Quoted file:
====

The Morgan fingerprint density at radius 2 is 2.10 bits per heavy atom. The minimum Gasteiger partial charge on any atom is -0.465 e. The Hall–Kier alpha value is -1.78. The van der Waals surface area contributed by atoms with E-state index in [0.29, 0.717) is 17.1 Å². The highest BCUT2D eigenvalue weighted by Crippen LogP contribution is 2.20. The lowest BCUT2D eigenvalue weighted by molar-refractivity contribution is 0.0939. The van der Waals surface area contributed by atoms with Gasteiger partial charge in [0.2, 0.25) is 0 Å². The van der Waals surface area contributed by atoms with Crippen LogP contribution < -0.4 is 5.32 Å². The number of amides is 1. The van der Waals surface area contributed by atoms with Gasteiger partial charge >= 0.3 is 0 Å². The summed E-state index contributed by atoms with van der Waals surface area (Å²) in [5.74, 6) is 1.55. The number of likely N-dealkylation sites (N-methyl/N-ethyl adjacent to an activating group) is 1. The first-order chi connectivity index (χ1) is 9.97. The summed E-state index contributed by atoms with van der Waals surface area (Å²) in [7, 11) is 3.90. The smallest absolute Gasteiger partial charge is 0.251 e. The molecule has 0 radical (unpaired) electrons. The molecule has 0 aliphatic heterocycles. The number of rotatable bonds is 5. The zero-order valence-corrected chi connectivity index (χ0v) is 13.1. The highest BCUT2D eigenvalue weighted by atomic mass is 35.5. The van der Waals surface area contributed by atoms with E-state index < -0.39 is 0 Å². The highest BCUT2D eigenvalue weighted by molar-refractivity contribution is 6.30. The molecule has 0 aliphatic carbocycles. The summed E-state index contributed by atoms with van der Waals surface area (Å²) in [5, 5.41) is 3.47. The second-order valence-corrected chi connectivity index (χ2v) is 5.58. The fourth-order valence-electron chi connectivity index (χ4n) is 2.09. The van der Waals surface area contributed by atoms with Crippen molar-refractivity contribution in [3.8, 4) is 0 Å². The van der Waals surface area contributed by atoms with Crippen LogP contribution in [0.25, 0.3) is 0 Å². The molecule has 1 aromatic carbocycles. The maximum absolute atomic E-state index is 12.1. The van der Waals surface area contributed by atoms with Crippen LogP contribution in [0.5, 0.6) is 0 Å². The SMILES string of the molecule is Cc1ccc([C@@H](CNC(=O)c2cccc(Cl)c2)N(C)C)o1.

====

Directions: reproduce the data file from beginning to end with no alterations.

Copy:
The Morgan fingerprint density at radius 2 is 2.10 bits per heavy atom. The minimum Gasteiger partial charge on any atom is -0.465 e. The Hall–Kier alpha value is -1.78. The van der Waals surface area contributed by atoms with E-state index in [0.29, 0.717) is 17.1 Å². The highest BCUT2D eigenvalue weighted by Crippen LogP contribution is 2.20. The lowest BCUT2D eigenvalue weighted by molar-refractivity contribution is 0.0939. The van der Waals surface area contributed by atoms with Gasteiger partial charge in [0.2, 0.25) is 0 Å². The van der Waals surface area contributed by atoms with Crippen LogP contribution < -0.4 is 5.32 Å². The number of amides is 1. The van der Waals surface area contributed by atoms with Gasteiger partial charge >= 0.3 is 0 Å². The summed E-state index contributed by atoms with van der Waals surface area (Å²) in [5.74, 6) is 1.55. The number of likely N-dealkylation sites (N-methyl/N-ethyl adjacent to an activating group) is 1. The first-order chi connectivity index (χ1) is 9.97. The summed E-state index contributed by atoms with van der Waals surface area (Å²) in [7, 11) is 3.90. The smallest absolute Gasteiger partial charge is 0.251 e. The molecule has 0 radical (unpaired) electrons. The molecule has 0 aliphatic heterocycles. The number of rotatable bonds is 5. The zero-order valence-corrected chi connectivity index (χ0v) is 13.1. The highest BCUT2D eigenvalue weighted by atomic mass is 35.5. The van der Waals surface area contributed by atoms with E-state index < -0.39 is 0 Å². The highest BCUT2D eigenvalue weighted by molar-refractivity contribution is 6.30. The molecule has 0 aliphatic carbocycles. The summed E-state index contributed by atoms with van der Waals surface area (Å²) in [5, 5.41) is 3.47. The second-order valence-corrected chi connectivity index (χ2v) is 5.58. The fourth-order valence-electron chi connectivity index (χ4n) is 2.09. The van der Waals surface area contributed by atoms with Crippen molar-refractivity contribution in [3.8, 4) is 0 Å². The van der Waals surface area contributed by atoms with Crippen LogP contribution in [0.25, 0.3) is 0 Å². The molecule has 1 aromatic carbocycles. The maximum absolute atomic E-state index is 12.1. The van der Waals surface area contributed by atoms with Crippen LogP contribution in [0.5, 0.6) is 0 Å². The SMILES string of the molecule is Cc1ccc([C@@H](CNC(=O)c2cccc(Cl)c2)N(C)C)o1.